want it stored in an object.
> my.seq = seq(to=10, by=2, from=1) > my.seq / 3 [1] 0.3333333 1.0000000 1.6666667 2.3333333 3.0000000 > class(my.seq) [1] "numeric" > is.vector(my.seq) [1] TRUEOnce the sequence is stored, it can be manipulated mathematically, in this case, divided by 3. The class() function tells you this object you've created is numeric (i.e., has numbers in it). The is.vector() function is a question: Is this a vector? TRUE, "my.seq" is a vector. One final point should be made here. The values in "my.seq" have not been
changed by the arithmetic we did on them.
> my.seq [1] 1 3 5 7 9 > my.seq = my.seq / 3 > my.seq [1] 0.3333333 1.0000000 1.6666667 2.3333333 3.0000000That doesn't happen unless the results of the division are stored back into the "my.seq" object. As a general rule, when R prints something to the screen, nothing in the workspace has been altered. That is, whatever values you have stored in objects are still the same. On the other hand, when an assignment is made, R generally does not print anything to the screen until you ask it to, but changes are made in the workspace. This is worth remembering! Another function that creates regular sequences is the rep() function, which stands for "repeat."
> rep(x=1, times=10) # With the arguments labelled. [1] 1 1 1 1 1 1 1 1 1 1 > rep(1,10) # Without the arguments labelled. [1] 1 1 1 1 1 1 1 1 1 1What the heck good could that possibly be? A few examples should illustrate. > my.seq = 1:5 # Create a fresh sequence. > rep(my.seq, times=3) # Repeat the whole vector 3 times. [1] 1 2 3 4 5 1 2 3 4 5 1 2 3 4 5 > rep(my.seq, each=3) # Repeat each element of the vector 3 times. [1] 1 1 1 2 2 2 3 3 3 4 4 4 5 5 5 > rep(my.seq, times=c(3,2,4,0,1)) # See the explanation below. [1] 1 1 1 2 2 3 3 3 3 5If the first argument is a vector, it will be repeated "times" times, or each element will be repeated "each" times. If both the first argument and the times= argument are vectors, then things start to get really useful. The "times" vector specifies how often each element of the first vector should be repeated. In the example above, 1 is repeated 3 times, 2 is repeated 2 times, 3 is repeated 4 times, 4 is not repeated at all, and 5 is repeated 1 time. And this is useful how? Suppose you have a vector of measurements, the first five of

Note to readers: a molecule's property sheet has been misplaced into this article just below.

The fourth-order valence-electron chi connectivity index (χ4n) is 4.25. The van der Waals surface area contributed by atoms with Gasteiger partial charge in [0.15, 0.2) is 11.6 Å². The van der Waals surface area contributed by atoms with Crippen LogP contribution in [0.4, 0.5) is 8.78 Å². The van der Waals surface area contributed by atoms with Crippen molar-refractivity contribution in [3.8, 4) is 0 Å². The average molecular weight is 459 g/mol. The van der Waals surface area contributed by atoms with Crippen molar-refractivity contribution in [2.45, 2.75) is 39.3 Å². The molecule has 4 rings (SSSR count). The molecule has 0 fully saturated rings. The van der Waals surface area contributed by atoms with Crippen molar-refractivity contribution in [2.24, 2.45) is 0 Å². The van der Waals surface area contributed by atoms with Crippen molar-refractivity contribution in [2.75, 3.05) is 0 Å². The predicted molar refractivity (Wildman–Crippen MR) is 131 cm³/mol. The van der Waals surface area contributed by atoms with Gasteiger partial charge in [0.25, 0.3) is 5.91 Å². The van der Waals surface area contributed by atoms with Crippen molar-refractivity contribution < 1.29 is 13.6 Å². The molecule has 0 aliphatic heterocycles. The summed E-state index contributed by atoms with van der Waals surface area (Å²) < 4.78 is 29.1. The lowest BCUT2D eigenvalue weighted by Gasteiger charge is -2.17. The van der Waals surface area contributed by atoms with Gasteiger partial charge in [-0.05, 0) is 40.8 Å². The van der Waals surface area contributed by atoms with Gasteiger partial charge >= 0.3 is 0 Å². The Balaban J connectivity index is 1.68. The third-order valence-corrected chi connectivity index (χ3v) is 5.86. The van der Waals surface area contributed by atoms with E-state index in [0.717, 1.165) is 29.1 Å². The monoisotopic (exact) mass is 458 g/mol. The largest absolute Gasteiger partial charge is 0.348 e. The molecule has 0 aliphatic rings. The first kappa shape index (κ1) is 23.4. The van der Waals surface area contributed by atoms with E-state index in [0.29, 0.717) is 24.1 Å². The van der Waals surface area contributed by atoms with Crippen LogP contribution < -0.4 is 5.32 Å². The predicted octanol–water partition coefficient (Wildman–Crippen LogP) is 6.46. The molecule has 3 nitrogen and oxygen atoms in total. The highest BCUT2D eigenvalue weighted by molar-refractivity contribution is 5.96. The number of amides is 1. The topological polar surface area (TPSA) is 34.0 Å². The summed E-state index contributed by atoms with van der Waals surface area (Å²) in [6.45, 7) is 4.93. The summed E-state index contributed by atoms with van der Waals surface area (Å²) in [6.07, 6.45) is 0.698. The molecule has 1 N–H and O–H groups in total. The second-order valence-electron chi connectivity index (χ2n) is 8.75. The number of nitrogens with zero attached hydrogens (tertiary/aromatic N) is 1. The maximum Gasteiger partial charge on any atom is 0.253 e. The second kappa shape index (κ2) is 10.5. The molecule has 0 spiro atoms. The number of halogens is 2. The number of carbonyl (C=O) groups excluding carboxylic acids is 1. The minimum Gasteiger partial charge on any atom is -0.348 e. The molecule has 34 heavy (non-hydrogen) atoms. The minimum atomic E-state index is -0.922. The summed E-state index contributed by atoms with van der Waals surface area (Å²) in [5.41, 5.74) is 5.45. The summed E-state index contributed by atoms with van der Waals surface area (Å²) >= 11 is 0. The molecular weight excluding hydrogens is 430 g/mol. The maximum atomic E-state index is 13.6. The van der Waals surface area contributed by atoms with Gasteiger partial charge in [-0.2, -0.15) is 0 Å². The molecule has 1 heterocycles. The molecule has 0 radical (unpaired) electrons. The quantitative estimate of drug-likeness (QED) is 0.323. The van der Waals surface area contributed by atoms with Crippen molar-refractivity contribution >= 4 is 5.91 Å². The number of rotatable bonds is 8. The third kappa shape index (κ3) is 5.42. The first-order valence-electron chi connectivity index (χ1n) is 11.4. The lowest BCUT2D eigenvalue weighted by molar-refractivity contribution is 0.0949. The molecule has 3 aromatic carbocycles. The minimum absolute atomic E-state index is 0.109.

which are from men and the second five of which are from women.
> height = c(70, 72, 67, 66, 75, 64, 66, 68, 63, 65)You can create a vector of gender labels for the measurements as follows. > gender = rep(c("male","female"), times=c(5,5)) > gender [1] "male" "male" "male" "male" "male" "female" "female" "female" [9] "female" "female"Now you can use the gender vector as a grouping variable (or indexing vector) for the height vector to get means by gender. Or do a t-test. > by(FUN=mean, IND=gender, data=height) gender: female [1] 65.2 ------------------------------------------------------------ gender: male [1] 70 > # Just press Enter to put a space here. > t.test(height ~ gender) # height tilde (by) gender Welch Two Sample t-test data: height by gender t = -2.588, df = 6.039, p-value = 0.04108 ... # Some output omitted here. Or suppose you have the following frequency distribution, and you want to put all the data into a single vector.